LivingTravelTulum city guide

Tulum city guide

Tulum is a quiet but beautiful coastal city on the Mexican Yucatan peninsula, located about 80 miles south of Cancun. It marks the southernmost boundary of the region known as the Riviera Maya (the area south of here is known as the Costa Maya). While Tulum is prized for its beautiful beaches and upscale hippie vibe, the city is probably most famous for its impressive Mayan archaeological site, dramatically perched on a cliff overlooking a stunning stretch of turquoise ocean.

Tulum areas:

Tulum is divided into two distinct areas: the lively, albeit scruffy, main town center sits right off the highway, while the hotel zone, or “Zona Hotelera,” sits in a more isolated stretch of jungle and in front of the beach that leads towards the Sian Ka’an Biosphere. While many travelers don’t stay in Tulum after visiting the ruins, they are missing out – it’s worth spending a few days to enjoy the laid-back, eco-friendly vibe, incredibly wild beaches, and great dining, drinking, and spa options. .

What to do in Tulum:

  • Explore the ruins of Tulum (open 8 a.m. to 5 p.m. daily), a group of Postclassic Mayan structures whose relatively modest design is more than offset by their unforgettable ocean-view setting. Be sure to take a refreshing dip in the sea after exploring the site. There are steps leading down to the beach. Bring a towel!
  • Take a day trip to Sian Ka’an, the spectacular UNESCO Biosphere Nature Reserve, to spot wildlife, birdwatch and swim in the clearest waters you have ever experienced.
  • Watch sea turtles laying their eggs on the beaches: Several hotels, like La Nueva Vida de Ramiro, operate volunteer programs to protect the turtles and their eggs.
  • Swim, snorkel, or even cave diving in cenotes, the underground river system found beneath the Yucatan Peninsula. Visit the Gran Cenote, on the way to the Cobá ruins, where you can dive into the caverns, or for a more memorable day, organize a tour with a local team like AllTourNative, who can organize great guided tours of little-visited places.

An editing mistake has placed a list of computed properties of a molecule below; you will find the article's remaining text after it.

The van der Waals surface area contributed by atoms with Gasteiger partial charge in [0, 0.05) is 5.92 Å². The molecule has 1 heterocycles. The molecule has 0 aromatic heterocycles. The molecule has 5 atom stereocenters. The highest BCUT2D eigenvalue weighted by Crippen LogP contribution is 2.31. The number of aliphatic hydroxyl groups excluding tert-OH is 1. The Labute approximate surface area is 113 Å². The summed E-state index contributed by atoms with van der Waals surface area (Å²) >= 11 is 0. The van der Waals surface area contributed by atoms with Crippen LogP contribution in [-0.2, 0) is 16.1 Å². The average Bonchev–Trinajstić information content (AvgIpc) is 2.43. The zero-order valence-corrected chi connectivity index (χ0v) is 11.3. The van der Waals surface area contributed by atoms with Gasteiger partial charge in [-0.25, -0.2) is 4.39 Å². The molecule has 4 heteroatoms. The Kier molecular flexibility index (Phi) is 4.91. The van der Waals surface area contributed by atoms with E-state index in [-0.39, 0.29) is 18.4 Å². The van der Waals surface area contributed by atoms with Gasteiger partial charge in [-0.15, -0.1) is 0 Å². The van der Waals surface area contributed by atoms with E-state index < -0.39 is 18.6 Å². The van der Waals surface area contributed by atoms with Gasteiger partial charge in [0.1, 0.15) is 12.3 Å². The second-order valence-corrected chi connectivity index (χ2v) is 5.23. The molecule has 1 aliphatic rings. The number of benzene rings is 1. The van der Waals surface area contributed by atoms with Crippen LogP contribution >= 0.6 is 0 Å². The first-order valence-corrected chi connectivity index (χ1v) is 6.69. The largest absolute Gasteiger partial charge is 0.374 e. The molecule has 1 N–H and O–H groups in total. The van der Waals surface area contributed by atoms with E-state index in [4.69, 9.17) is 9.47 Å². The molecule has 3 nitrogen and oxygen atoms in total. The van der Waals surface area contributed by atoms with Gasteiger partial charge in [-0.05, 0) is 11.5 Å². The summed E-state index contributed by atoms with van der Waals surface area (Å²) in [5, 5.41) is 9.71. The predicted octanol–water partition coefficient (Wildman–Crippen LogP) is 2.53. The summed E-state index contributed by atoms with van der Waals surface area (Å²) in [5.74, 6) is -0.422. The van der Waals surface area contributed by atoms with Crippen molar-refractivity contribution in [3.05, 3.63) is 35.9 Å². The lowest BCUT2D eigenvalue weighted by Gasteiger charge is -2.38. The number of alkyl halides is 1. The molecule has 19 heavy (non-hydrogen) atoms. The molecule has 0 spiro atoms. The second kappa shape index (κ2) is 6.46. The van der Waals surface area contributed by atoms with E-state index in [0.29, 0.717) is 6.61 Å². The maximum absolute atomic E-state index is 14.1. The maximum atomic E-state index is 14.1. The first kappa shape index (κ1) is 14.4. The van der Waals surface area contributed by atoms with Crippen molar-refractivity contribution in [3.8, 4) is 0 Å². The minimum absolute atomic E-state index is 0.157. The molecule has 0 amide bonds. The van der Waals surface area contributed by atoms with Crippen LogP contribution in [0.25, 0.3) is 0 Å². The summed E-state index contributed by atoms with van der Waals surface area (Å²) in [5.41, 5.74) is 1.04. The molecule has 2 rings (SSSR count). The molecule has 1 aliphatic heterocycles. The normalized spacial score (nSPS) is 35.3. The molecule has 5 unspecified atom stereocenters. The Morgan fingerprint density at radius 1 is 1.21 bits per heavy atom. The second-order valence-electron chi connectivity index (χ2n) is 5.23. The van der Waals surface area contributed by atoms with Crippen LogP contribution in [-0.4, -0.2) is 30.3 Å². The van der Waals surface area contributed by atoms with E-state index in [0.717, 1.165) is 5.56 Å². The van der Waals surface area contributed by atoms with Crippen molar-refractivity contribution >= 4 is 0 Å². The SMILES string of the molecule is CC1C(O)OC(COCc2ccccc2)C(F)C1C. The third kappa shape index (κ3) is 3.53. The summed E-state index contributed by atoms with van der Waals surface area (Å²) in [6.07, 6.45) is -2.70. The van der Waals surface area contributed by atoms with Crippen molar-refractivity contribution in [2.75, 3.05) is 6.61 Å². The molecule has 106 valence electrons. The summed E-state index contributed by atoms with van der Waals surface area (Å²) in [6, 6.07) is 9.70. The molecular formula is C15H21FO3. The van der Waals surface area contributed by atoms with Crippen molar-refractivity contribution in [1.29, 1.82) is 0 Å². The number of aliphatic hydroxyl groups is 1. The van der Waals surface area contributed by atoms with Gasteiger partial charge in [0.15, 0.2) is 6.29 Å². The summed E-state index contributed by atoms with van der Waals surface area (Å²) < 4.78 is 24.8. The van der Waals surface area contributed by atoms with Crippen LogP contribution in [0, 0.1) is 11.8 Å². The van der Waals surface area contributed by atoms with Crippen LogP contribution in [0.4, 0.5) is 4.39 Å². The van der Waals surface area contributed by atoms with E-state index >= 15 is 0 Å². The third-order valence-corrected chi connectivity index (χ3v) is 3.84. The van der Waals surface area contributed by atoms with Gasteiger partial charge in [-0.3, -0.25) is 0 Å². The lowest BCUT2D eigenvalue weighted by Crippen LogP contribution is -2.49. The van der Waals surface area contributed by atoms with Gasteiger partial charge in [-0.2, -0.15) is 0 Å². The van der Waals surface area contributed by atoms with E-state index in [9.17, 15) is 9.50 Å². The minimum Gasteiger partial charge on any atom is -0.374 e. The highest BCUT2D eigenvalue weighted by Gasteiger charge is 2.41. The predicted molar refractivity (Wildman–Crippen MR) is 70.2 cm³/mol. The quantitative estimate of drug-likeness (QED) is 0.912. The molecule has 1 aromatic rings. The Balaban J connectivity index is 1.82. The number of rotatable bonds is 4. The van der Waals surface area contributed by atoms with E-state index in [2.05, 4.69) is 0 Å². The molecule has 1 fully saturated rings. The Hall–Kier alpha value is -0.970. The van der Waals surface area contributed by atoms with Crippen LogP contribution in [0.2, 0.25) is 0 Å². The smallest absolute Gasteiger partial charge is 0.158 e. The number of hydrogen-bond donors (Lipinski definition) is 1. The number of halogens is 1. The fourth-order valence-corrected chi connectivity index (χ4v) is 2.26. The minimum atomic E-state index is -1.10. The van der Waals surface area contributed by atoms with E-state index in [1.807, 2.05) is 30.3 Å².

• Transport yourself to a temacal, the ancient Mayan sweat ritual that is becoming an increasingly popular pursuit among travelers. The spa at Cabanas Copal offers an affordable version in the jungle.
  • Rent a bike and explore the entire stretch of the beach.

Where to eat and drink in Tulum:

  • Don Cafeto – Great sandwiches, coffee, and people-watching on the street. Avenida Tulum 64, Lot 12. Telephone: +52 984 871 2207
  • La Nave: excellent wood-fired pizzas and European wines. Avenida Tulum 570. Telephone: +52 984 871 2592

In the hotel zone:

  • Ana and José , there is a romantic ocean view restaurant at this popular hotel. Tulum-Bocapaila Highway, Km 7, Hotel Zone. Phone +52 998 880 6022
  • Casa Banana has a beautiful atmosphere and delicious Argentine-Mexican fusion cuisine. Tulum-Boca Paila Highway Km 8.5, Hotel Zone. Telephone +52 984 877 8512
  • La Zebra , Carretera Tulum a Boca Paila Km 8.2, Hotel Zone. +52 984 115 4728
  • Zahra , Carretera Tulum-Ruinas Km 5, Hotel Zone. Phone +52 984 115 4728

Where to stay in Tulum:

  • Ana and Jose. Telephone +52 998 880 56 29 or visit the website
  • Copal cabins. Telephone +1 866 471-3472 or visit the website
  • Azulik. Phone: US / Canada toll free +1 866 471-3472 or visit website
  • Dreams Tulum. All inclusive luxury. Telephone +52 984 871 3333 or visit the website
  • Ramiro’s New Life. Telephone +52 984 877 8512 or visit the website
  • The zebra. Phone + 1-303-578-1301 or visit website
  • Read more about romantic resorts in Tulum

How to get there and move:

Cancun International Airport (airport code CUN) is the main entry point to the Riviera Maya. Tulum is an hour and a half drive south of the airport.

There are several transportation options from the airport:

  • Take an ADO / Mayab bus to Playa del Carmen, then transfer to the Tulum bus or colectivo.
  • Take an ADO bus to the Cancun city bus terminal, then a bus to Tulum.
  • Rent a taxi or rental car from the airport directly to your hotel in Tulum. (While this can be expensive due to the distance, ask near the taxi counter as often commuters can join and hire a jeepney and split the fare.)
  • Rent a car to explore the area independently. Unlike other areas of Mexico, the roads in the Riviera Maya are in good condition and well signposted.

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